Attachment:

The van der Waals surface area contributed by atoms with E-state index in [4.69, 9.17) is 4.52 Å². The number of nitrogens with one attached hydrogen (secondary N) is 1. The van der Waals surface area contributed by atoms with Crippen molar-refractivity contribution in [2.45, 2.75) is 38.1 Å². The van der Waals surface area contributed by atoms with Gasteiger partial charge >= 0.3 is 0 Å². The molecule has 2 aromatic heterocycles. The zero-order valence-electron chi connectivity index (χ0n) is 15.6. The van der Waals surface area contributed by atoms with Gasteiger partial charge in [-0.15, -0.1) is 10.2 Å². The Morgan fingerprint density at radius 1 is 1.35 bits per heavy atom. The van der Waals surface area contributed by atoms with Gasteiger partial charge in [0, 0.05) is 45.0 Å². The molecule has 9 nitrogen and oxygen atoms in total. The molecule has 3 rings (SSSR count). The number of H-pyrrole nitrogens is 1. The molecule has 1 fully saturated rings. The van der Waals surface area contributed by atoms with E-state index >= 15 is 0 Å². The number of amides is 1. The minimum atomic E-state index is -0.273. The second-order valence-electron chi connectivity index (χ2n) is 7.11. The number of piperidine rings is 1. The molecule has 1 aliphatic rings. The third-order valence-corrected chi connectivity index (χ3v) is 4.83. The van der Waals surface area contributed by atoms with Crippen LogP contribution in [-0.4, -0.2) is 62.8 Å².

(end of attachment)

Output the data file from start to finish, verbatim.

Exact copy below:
The van der Waals surface area contributed by atoms with E-state index in [4.69, 9.17) is 4.52 Å². The number of nitrogens with one attached hydrogen (secondary N) is 1. The van der Waals surface area contributed by atoms with Crippen molar-refractivity contribution in [2.45, 2.75) is 38.1 Å². The van der Waals surface area contributed by atoms with Gasteiger partial charge >= 0.3 is 0 Å². The molecule has 2 aromatic heterocycles. The zero-order valence-electron chi connectivity index (χ0n) is 15.6. The van der Waals surface area contributed by atoms with Gasteiger partial charge in [-0.15, -0.1) is 10.2 Å². The Morgan fingerprint density at radius 1 is 1.35 bits per heavy atom. The van der Waals surface area contributed by atoms with Gasteiger partial charge in [0, 0.05) is 45.0 Å². The molecule has 9 nitrogen and oxygen atoms in total. The molecule has 3 rings (SSSR count). The number of H-pyrrole nitrogens is 1. The molecule has 1 fully saturated rings. The van der Waals surface area contributed by atoms with E-state index >= 15 is 0 Å². The number of amides is 1. The minimum atomic E-state index is -0.273. The second-order valence-electron chi connectivity index (χ2n) is 7.11. The number of piperidine rings is 1. The molecule has 1 aliphatic rings. The third-order valence-corrected chi connectivity index (χ3v) is 4.83. The van der Waals surface area contributed by atoms with Crippen LogP contribution in [-0.4, -0.2) is 62.8 Å².